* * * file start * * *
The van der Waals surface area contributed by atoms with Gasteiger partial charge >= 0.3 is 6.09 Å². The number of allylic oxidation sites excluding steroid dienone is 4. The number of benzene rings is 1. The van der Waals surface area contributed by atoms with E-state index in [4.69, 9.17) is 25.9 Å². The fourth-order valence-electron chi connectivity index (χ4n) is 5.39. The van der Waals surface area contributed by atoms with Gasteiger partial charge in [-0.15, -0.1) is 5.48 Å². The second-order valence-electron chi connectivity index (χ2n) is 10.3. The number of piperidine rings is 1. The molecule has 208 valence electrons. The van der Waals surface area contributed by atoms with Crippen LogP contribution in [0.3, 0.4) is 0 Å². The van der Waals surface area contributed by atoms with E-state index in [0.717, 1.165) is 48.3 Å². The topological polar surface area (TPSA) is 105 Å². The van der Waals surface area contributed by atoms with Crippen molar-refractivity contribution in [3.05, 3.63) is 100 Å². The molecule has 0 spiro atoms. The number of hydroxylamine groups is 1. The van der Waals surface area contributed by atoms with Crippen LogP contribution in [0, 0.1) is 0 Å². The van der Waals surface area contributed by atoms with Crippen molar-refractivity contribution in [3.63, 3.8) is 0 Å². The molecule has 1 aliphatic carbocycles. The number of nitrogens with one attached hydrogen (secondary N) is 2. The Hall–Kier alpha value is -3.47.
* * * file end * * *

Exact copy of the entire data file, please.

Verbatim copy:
The van der Waals surface area contributed by atoms with Gasteiger partial charge >= 0.3 is 6.09 Å². The number of allylic oxidation sites excluding steroid dienone is 4. The number of benzene rings is 1. The van der Waals surface area contributed by atoms with E-state index in [4.69, 9.17) is 25.9 Å². The fourth-order valence-electron chi connectivity index (χ4n) is 5.39. The van der Waals surface area contributed by atoms with Gasteiger partial charge in [-0.15, -0.1) is 5.48 Å². The second-order valence-electron chi connectivity index (χ2n) is 10.3. The number of piperidine rings is 1. The molecule has 208 valence electrons. The van der Waals surface area contributed by atoms with Crippen LogP contribution in [0.3, 0.4) is 0 Å². The van der Waals surface area contributed by atoms with E-state index in [0.717, 1.165) is 48.3 Å². The topological polar surface area (TPSA) is 105 Å². The van der Waals surface area contributed by atoms with Crippen molar-refractivity contribution in [3.05, 3.63) is 100 Å². The molecule has 0 spiro atoms. The number of hydroxylamine groups is 1. The van der Waals surface area contributed by atoms with Crippen LogP contribution in [0, 0.1) is 0 Å². The van der Waals surface area contributed by atoms with Crippen molar-refractivity contribution in [3.63, 3.8) is 0 Å². The molecule has 1 aliphatic carbocycles. The number of nitrogens with one attached hydrogen (secondary N) is 2. The Hall–Kier alpha value is -3.47.